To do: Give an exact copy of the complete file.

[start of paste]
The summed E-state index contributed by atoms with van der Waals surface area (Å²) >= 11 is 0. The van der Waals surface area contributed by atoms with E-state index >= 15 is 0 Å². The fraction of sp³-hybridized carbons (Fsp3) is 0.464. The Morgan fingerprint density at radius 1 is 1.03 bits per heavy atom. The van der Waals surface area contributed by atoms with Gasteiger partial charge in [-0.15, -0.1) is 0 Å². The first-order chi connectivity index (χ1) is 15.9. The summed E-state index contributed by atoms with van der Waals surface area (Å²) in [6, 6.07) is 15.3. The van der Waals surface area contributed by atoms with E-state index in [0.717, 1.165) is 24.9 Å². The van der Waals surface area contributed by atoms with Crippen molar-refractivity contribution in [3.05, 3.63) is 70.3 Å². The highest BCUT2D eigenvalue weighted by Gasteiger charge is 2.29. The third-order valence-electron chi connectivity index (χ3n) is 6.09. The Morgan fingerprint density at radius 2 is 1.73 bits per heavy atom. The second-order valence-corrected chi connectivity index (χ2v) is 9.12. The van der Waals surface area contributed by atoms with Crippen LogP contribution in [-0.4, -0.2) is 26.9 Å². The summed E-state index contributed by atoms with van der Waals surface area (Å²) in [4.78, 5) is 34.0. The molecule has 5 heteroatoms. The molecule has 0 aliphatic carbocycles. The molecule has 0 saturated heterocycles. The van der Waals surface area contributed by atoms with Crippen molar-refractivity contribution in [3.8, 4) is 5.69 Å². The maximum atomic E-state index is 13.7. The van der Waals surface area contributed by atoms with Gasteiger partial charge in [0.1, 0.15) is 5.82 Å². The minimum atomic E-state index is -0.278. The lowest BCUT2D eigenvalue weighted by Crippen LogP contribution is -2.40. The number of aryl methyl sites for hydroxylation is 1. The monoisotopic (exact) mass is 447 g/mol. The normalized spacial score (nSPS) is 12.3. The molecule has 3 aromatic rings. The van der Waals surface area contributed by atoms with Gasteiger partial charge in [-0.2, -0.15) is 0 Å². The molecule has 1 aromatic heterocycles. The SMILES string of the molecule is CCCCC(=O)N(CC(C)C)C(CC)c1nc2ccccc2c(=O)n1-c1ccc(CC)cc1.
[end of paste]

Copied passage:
The summed E-state index contributed by atoms with van der Waals surface area (Å²) >= 11 is 0. The van der Waals surface area contributed by atoms with E-state index >= 15 is 0 Å². The fraction of sp³-hybridized carbons (Fsp3) is 0.464. The Morgan fingerprint density at radius 1 is 1.03 bits per heavy atom. The van der Waals surface area contributed by atoms with Gasteiger partial charge in [-0.15, -0.1) is 0 Å². The first-order chi connectivity index (χ1) is 15.9. The summed E-state index contributed by atoms with van der Waals surface area (Å²) in [6, 6.07) is 15.3. The van der Waals surface area contributed by atoms with E-state index in [0.717, 1.165) is 24.9 Å². The van der Waals surface area contributed by atoms with Crippen molar-refractivity contribution in [3.05, 3.63) is 70.3 Å². The highest BCUT2D eigenvalue weighted by Gasteiger charge is 2.29. The third-order valence-electron chi connectivity index (χ3n) is 6.09. The Morgan fingerprint density at radius 2 is 1.73 bits per heavy atom. The second-order valence-corrected chi connectivity index (χ2v) is 9.12. The van der Waals surface area contributed by atoms with Crippen LogP contribution in [-0.4, -0.2) is 26.9 Å². The summed E-state index contributed by atoms with van der Waals surface area (Å²) in [4.78, 5) is 34.0. The molecule has 5 heteroatoms. The molecule has 0 aliphatic carbocycles. The molecule has 0 saturated heterocycles. The van der Waals surface area contributed by atoms with Crippen molar-refractivity contribution in [3.8, 4) is 5.69 Å². The maximum atomic E-state index is 13.7. The van der Waals surface area contributed by atoms with Gasteiger partial charge in [0.1, 0.15) is 5.82 Å². The minimum atomic E-state index is -0.278. The lowest BCUT2D eigenvalue weighted by Crippen LogP contribution is -2.40. The number of aryl methyl sites for hydroxylation is 1. The monoisotopic (exact) mass is 447 g/mol. The normalized spacial score (nSPS) is 12.3. The molecule has 3 aromatic rings. The van der Waals surface area contributed by atoms with Gasteiger partial charge in [-0.2, -0.15) is 0 Å². The molecule has 1 aromatic heterocycles. The SMILES string of the molecule is CCCCC(=O)N(CC(C)C)C(CC)c1nc2ccccc2c(=O)n1-c1ccc(CC)cc1.